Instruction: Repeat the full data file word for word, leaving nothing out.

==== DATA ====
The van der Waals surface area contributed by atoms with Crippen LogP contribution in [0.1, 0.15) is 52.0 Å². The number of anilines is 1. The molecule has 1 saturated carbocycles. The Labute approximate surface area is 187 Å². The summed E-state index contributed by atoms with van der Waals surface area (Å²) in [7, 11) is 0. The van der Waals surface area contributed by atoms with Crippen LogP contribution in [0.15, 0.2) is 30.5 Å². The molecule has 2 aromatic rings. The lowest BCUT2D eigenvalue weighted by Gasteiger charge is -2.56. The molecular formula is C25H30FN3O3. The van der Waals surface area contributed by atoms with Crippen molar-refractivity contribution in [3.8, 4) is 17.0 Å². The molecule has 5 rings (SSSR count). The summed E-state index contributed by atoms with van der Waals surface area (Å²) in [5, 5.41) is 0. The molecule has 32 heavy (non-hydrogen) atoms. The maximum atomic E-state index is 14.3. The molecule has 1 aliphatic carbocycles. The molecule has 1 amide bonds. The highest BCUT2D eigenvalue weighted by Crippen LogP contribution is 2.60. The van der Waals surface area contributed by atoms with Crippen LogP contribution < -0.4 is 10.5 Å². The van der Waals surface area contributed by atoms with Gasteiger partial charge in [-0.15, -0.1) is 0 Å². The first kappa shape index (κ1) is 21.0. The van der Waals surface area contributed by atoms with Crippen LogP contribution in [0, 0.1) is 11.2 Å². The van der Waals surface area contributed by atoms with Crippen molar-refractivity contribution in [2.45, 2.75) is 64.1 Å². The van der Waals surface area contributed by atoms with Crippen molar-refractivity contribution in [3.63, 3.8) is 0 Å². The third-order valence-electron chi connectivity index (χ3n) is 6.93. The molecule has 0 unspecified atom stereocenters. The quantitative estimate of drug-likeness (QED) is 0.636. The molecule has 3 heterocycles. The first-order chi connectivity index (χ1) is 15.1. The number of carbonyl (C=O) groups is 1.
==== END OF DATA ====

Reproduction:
The van der Waals surface area contributed by atoms with Crippen LogP contribution in [0.1, 0.15) is 52.0 Å². The number of anilines is 1. The molecule has 1 saturated carbocycles. The Labute approximate surface area is 187 Å². The summed E-state index contributed by atoms with van der Waals surface area (Å²) in [7, 11) is 0. The van der Waals surface area contributed by atoms with Crippen LogP contribution in [0.15, 0.2) is 30.5 Å². The molecule has 2 aromatic rings. The lowest BCUT2D eigenvalue weighted by Gasteiger charge is -2.56. The molecular formula is C25H30FN3O3. The van der Waals surface area contributed by atoms with Crippen molar-refractivity contribution in [3.8, 4) is 17.0 Å². The molecule has 5 rings (SSSR count). The summed E-state index contributed by atoms with van der Waals surface area (Å²) in [5, 5.41) is 0. The molecule has 32 heavy (non-hydrogen) atoms. The maximum atomic E-state index is 14.3. The molecule has 1 aliphatic carbocycles. The molecule has 1 amide bonds. The highest BCUT2D eigenvalue weighted by Crippen LogP contribution is 2.60. The van der Waals surface area contributed by atoms with Crippen LogP contribution < -0.4 is 10.5 Å². The van der Waals surface area contributed by atoms with Gasteiger partial charge in [-0.15, -0.1) is 0 Å². The first kappa shape index (κ1) is 21.0. The van der Waals surface area contributed by atoms with Crippen LogP contribution in [0, 0.1) is 11.2 Å². The van der Waals surface area contributed by atoms with Crippen molar-refractivity contribution in [2.45, 2.75) is 64.1 Å². The van der Waals surface area contributed by atoms with Crippen molar-refractivity contribution in [3.63, 3.8) is 0 Å². The third-order valence-electron chi connectivity index (χ3n) is 6.93. The molecule has 0 unspecified atom stereocenters. The quantitative estimate of drug-likeness (QED) is 0.636. The molecule has 3 heterocycles. The first-order chi connectivity index (χ1) is 15.1. The number of carbonyl (C=O) groups is 1.